Jesus. Not Like Us. For Us.
First Sunday in Lent
Analysis by Marcus Felde
1 Jesus, full of the Holy Spirit, returned from the Jordan and was led by the Spirit in the wilderness, 2 where for forty days he was tempted by the devil. He ate nothing at all during those days, and when they were over, he was famished. 3 The devil said to him, “If you are the Son of God, command this stone to become a loaf of bread.” 4 Jesus answered him, “It is written, ‘One does not live by bread alone.’ ” 5 Then the devil led him up and showed him in an instant all the kingdoms of the world. 6 And the devil said to him, “To you I will give their glory and all this authority; for it has been given over to me, and I give it to anyone I please. 7 If you, then, will worship me, it will all be yours.” 8 Jesus answered him, “It is written, ‘Worship the Lord your God, and serve only him.’ ” 9 Then the devil took him to Jerusalem, and placed him on the pinnacle of the temple, saying to him, “If you are the Son of God, throw yourself down from here, 10 for it is written, ‘He will command his angels concerning you, to protect you,’ 11 and ‘On their hands they will bear you up, so that you will not dash your foot against a stone.’ ” 12 Jesus answered him, “It is said, ‘Do not put the Lord your God to the test.’ ” 13 When the devil had finished every test, he departed from him until an opportune time.
DIAGNOSIS: Jesus Is Not Like Us (and vice versa)
To find the word of diagnosis or criticism (Steps 1-3) in this passage about the Holy One, the Son of God, we have to notice that he is not like us. His success when tempted makes us ashamed of how we fail.
Step 1: Initial Diagnosis (External Problem): Cheating!
The moves Jesus makes when he is tested by the devil are the right moves. But we make the wrong ones. Following the order of the temptations: We allow desperation to outweigh the requirement of faithfulness, meaning we can’t wait for God. We are dazzled by opportunities to take authority, meaning we can’t wait for God. We reduce God to a lapdog by our vestigial notion of faith—surely he’ll take care of us! Case studies are invited. (You probably disappointed God by cheating in all three of those ways this month; but certainly in this life.)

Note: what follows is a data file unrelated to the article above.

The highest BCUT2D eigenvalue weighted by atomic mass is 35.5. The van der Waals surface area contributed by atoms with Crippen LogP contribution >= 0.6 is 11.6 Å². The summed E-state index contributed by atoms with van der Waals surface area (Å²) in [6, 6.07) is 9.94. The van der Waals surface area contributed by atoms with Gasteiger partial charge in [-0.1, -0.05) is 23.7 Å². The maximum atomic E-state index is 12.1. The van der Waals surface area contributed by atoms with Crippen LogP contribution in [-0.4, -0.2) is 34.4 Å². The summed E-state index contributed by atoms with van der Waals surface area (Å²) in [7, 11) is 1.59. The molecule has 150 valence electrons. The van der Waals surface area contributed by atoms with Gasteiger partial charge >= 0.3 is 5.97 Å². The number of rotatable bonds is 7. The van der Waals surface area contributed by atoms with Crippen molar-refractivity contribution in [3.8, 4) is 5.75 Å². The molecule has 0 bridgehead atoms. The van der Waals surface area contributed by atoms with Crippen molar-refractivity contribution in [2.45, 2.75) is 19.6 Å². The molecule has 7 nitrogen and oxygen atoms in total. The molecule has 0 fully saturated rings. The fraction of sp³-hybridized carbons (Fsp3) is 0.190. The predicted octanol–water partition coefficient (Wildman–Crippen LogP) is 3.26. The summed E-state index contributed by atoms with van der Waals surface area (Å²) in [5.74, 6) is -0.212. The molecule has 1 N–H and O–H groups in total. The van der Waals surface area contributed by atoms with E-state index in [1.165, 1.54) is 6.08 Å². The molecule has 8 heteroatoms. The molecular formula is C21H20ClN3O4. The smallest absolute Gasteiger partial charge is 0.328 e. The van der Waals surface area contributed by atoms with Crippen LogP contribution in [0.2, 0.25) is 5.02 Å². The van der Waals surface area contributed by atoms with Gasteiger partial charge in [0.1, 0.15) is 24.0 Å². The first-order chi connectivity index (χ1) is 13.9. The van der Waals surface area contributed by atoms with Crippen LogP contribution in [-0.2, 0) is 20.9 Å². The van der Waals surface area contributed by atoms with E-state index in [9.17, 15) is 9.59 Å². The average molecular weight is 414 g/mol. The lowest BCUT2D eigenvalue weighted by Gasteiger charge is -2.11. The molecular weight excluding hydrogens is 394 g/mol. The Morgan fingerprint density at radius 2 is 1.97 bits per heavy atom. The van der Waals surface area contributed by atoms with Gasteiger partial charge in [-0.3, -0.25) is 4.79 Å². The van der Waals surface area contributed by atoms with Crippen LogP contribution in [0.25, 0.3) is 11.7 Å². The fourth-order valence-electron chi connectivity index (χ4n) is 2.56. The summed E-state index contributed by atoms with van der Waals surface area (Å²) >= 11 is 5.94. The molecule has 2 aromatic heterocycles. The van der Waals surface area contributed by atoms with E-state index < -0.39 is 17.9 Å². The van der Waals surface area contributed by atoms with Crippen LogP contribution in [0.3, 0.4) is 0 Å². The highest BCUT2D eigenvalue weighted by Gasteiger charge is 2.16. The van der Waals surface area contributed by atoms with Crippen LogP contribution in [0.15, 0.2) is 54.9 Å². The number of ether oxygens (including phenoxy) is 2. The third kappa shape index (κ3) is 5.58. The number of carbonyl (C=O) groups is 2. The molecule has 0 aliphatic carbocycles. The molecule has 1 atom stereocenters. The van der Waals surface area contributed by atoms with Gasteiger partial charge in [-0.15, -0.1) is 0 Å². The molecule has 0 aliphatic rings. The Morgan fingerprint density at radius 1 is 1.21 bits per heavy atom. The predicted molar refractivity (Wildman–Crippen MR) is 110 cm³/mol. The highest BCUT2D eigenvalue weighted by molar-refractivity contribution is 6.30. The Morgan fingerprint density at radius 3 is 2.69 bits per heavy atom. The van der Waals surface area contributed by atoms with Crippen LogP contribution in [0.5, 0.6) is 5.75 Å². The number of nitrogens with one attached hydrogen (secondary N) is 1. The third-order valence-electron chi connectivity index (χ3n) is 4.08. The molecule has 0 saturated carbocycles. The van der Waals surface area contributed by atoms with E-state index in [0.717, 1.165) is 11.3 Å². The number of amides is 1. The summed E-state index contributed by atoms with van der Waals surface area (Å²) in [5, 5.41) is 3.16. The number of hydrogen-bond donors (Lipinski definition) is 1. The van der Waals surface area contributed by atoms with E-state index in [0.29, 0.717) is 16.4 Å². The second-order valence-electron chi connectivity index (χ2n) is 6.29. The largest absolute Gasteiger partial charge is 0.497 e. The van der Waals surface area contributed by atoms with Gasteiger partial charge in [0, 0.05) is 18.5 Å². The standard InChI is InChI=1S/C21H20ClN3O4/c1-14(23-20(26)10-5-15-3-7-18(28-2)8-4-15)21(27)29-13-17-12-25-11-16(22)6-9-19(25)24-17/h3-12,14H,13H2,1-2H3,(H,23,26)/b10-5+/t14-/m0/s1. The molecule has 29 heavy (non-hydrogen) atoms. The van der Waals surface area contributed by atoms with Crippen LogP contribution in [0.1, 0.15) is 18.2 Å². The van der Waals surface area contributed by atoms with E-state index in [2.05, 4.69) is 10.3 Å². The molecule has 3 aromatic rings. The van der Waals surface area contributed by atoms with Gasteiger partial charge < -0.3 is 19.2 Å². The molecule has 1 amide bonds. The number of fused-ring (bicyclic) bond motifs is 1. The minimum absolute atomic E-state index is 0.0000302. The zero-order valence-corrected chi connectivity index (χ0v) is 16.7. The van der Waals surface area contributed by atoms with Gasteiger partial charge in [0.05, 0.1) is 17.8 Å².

Step 2: Advanced Diagnosis (Internal Problem): Centering! (In Self, Not God)
In each case, as we diagnose ourselves by comparing our own failed lives to the mirror of Christ’s perfection, what it boils down to is this: God is not God to us, when we are at the center. Eccentricity may be fun if we are talking about food or music tastes or the clothes we wear; but not loving God with our whole hearts and with our whole souls and our whole minds we put our confidence in that which is not God—ourselves or something equally vain.
Step 3: Final Diagnosis (Eternal Problem): Collapsing
The air of this reading is menacing. Jesus is at the brink of death. He is beyond weak and starving. How much more can he take before he perishes altogether? As readers sympathetic to him, we fear that something bad could happen to him, whether he succumbs to temptation or surmounts it. The Law of God pervades the reading as the source of the threat. Can this person, or this world, or we be saved? Not unless maybe, just maybe, in the person of Christ and at a more “opportune time” (v. 13)?
PROGNOSIS: Jesus (the One Who Is Not Like Us) Is for Us
Step 4: Initial Prognosis (Eternal Solution): Cheater!
We are special readers of this frightening pericope. We knew before we started reading this passage that Jesus would “cheat” the devil by receiving, not from him but from God, 1) bread enough to share with the world; 2) dominion over the nations; and 3) resurrection from the dead! Because of Christ, God offers us what the devil only pretends to offer, because the devil has been defeated and has no power over us. In only being willing to submit to the will of his Father in heaven, by not “jumping the gun,” Jesus bought us time—and eternity.
Step 5: Advanced Prognosis (Internal Solution): Centered
“You shall worship (be centered on, base your life only on) the Lord your God, and serve only him.” Worshiping Christ, believing the promise, we find ourselves radiating from a new Center. Turning in obedience to Christ, we give our backsides to the devil, just like him.
Step 6: Final Prognosis (External Solution): Celebrating
We do not live (or conspire) to get bread, or keep safe, or get power. We are fueled by the bread we have eaten, comforted by the knowledge that the Lord is our shepherd, and strengthened for his service. “Serve only him” means we live in thrall to no one and yet everyone, as we freely care for God’s children.
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